The open source foundation also makes adopting the platform that much easier for Java programmers. I was about to install a library to suck down a distant Web page when I realized that Eclipse was signaling that the library was already installed. Many classic frameworks like Apache's HttpClient are bundled right into the mix. So many parts of building an Android app will be very comfortable to an old Java hand.
Still it's important to be slightly skeptical about this openness. The code to interface with Google's excellent Map project is in the package com.google.android.maps, a clue that the interface is not open and that you're not welcome to use and distribute them any way you like. Also, many users who take root-level control of their phone are finding that it can be a real hassle to keep up with bug fixes and other changes.
These limits will affect the most capable and most extreme developers, those out to remake the phone from bottom to top. A far greater number of developers and their employers will be happy with the basic freedom to distribute software. While the Android does require the developer to add a digital signature to the JAR file holding an application, the developer can use a self-signed certificate, an option that allows some control without putting Google at the center of all distribution. Keep hold of the key for this self-signed certificate because the phone will only accept upgrades to packages signed with the same key.
After the code is signed, any path between developer and phone is acceptable. A number of third-party programs will grab the APK from the file system and install it. The very fact that I can write "file system" without using felonious words like "jailbreak" is a welcome treat. There's one app, SwiFTP, that lets you upload and download files from your phone over the Internet using a proxy Website. It's quite a nice trick, and not something you'll find in Apple's App Store. When a friend tapped around the demo phone, he thought I'd done something bad, but it was just another app downloaded from the official Android Market.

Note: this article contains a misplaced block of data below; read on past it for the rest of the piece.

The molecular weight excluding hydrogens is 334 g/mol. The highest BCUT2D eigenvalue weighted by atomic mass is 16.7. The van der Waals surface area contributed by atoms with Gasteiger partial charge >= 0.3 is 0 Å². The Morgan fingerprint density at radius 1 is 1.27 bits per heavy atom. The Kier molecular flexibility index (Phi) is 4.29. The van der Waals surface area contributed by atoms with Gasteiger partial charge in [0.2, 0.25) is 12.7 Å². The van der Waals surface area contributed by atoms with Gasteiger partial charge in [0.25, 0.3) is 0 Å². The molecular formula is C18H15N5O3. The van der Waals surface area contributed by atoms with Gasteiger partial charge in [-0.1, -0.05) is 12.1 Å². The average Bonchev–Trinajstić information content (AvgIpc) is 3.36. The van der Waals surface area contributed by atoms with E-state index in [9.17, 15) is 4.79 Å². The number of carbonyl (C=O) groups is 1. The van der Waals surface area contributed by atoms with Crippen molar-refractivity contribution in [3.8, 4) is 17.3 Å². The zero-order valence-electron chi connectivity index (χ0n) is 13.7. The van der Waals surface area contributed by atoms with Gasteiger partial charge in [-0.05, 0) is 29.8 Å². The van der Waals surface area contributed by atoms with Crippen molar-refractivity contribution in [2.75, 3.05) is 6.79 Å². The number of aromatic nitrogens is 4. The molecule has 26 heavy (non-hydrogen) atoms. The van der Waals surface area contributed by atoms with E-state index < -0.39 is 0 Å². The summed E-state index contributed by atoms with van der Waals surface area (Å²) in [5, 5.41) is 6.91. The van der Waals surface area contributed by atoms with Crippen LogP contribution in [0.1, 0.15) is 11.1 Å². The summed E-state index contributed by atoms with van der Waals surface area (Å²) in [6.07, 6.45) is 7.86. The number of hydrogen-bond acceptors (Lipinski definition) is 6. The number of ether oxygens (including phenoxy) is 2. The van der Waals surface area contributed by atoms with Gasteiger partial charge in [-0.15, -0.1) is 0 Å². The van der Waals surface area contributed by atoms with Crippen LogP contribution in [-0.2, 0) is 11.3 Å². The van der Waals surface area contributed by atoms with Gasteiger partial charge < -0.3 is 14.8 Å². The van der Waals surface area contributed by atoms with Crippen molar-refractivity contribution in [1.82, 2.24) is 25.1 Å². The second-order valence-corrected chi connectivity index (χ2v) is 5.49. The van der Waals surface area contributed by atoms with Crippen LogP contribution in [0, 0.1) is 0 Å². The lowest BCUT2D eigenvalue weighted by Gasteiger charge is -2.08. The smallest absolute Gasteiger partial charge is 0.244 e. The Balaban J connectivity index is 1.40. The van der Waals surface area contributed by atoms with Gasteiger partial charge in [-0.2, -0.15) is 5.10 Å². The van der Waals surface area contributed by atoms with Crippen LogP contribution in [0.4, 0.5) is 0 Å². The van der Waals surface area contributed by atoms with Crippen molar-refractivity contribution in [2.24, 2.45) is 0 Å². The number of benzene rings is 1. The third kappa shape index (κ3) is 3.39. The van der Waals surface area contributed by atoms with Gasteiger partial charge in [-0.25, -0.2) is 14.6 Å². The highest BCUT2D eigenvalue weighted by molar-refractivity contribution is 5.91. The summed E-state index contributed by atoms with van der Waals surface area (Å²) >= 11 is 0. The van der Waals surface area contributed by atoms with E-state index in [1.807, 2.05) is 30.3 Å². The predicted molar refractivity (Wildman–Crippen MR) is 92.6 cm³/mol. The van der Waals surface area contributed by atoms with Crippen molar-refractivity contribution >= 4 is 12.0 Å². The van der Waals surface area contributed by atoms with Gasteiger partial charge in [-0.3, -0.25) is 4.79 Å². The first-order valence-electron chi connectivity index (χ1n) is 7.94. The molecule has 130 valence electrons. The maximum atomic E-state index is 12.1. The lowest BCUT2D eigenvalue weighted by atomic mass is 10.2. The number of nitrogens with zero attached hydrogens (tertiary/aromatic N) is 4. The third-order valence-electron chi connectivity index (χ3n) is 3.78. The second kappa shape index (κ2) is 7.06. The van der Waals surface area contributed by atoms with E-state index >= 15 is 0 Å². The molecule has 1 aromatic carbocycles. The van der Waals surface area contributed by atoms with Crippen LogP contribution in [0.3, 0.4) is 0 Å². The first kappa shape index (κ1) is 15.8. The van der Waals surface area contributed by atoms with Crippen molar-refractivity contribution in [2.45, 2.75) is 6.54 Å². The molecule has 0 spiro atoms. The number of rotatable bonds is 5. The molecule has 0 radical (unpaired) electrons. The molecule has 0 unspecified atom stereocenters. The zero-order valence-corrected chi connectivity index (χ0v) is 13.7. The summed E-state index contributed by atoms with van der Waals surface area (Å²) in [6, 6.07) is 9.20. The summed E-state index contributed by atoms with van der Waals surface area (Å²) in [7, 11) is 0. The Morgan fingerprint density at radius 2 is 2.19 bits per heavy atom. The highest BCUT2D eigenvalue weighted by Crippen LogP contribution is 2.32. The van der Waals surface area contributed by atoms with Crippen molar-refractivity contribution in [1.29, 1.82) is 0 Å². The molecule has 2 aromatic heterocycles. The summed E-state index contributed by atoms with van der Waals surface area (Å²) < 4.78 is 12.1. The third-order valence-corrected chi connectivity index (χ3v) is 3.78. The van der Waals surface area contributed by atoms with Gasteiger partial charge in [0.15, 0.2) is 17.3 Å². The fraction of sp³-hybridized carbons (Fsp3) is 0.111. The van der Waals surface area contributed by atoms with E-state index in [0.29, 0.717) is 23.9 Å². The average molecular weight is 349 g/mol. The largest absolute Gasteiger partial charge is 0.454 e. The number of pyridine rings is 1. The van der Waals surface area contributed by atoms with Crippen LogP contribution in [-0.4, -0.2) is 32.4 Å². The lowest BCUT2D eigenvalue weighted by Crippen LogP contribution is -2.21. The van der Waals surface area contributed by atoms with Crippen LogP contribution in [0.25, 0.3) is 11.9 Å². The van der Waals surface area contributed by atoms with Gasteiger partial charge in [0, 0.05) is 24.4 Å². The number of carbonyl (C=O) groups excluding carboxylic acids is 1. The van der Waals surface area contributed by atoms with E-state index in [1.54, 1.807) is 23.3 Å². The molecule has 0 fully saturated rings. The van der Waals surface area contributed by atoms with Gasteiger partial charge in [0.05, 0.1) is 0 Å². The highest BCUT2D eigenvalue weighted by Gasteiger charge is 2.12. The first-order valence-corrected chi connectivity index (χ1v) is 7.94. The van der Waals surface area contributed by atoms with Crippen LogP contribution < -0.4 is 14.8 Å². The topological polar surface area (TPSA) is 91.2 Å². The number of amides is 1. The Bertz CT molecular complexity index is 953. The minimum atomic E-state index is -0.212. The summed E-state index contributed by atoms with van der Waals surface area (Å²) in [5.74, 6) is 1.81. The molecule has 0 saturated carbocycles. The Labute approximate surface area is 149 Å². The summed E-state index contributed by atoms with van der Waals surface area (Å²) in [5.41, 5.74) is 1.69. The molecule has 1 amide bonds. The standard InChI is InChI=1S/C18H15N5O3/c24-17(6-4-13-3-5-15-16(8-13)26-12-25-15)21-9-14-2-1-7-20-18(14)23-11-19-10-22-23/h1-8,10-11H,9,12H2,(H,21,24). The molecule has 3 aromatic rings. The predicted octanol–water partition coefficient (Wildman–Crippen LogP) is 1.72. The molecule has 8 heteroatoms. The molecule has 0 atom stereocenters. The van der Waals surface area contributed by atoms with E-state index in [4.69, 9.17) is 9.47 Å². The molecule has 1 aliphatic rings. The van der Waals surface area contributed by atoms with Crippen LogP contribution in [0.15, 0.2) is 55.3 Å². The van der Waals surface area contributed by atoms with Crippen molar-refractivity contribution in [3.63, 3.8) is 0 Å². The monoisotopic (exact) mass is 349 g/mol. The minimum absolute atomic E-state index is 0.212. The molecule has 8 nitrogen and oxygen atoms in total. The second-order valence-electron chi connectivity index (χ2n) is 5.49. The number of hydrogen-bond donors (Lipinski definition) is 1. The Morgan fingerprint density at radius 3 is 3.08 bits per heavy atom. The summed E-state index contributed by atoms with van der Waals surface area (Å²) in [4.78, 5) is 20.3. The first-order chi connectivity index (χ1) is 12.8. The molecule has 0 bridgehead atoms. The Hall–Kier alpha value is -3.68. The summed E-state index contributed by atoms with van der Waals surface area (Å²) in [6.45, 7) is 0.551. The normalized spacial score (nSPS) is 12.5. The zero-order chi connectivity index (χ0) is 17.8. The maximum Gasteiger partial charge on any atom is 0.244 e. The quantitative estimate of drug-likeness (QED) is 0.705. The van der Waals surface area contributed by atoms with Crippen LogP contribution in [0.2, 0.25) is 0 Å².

For the programmer, the advantages of the open ecosystem were apparent from the beginning. While it took me several days to get the keys sorted out when I first hooked up an iPod Touch to the Apple Xcode IDE, I actually got the "Hello World" test working on the Nexus One before I fired up the simulator. Eclipse just noticed the Nexus One was hooked up to my PC, then started up the code. I glanced over and my new app was just running.
The pure Java foundation of Android will be one of the biggest attractions for many businesses with Java programmers on the staff. Any Java developer familiar with Eclipse should be able to use Google's Android documentation to turn out a very basic application in just a few hours. Not only that, but all of the code from other Java programs will run on your Android phone -- although it won't look pretty or run as fast as it does on multicore servers.
The biggest challenge for the Java programmer is working through the seemingly endless layers of indirection coded in XML and properties files, all intended to make it easier to create applications for different screen sizes and languages. Apple is just beginning to add these features to support the iPad, but Google anticipated all of this from the beginning. You can set up the simulator to handle different screen sizes. So when is the Google Pad coming? HP and others are already hard at work.
Here is another place where Google's approach is so much saner than Apple's decision to wrap a nasty nondisclosure agreement around its SDK. As Apple would have it, programmers can't talk to other people, such as bosses and investors, about the iPhone and iPad capabilities unless those folks pay the cash and join the developer program. And is it really possible to call something nonpublic if anyone with $99 can get a copy of the SDK? Is this really what the law means by taking reasonable precautions to protect the so-called trade secrets? Go ask Apple's lawyers.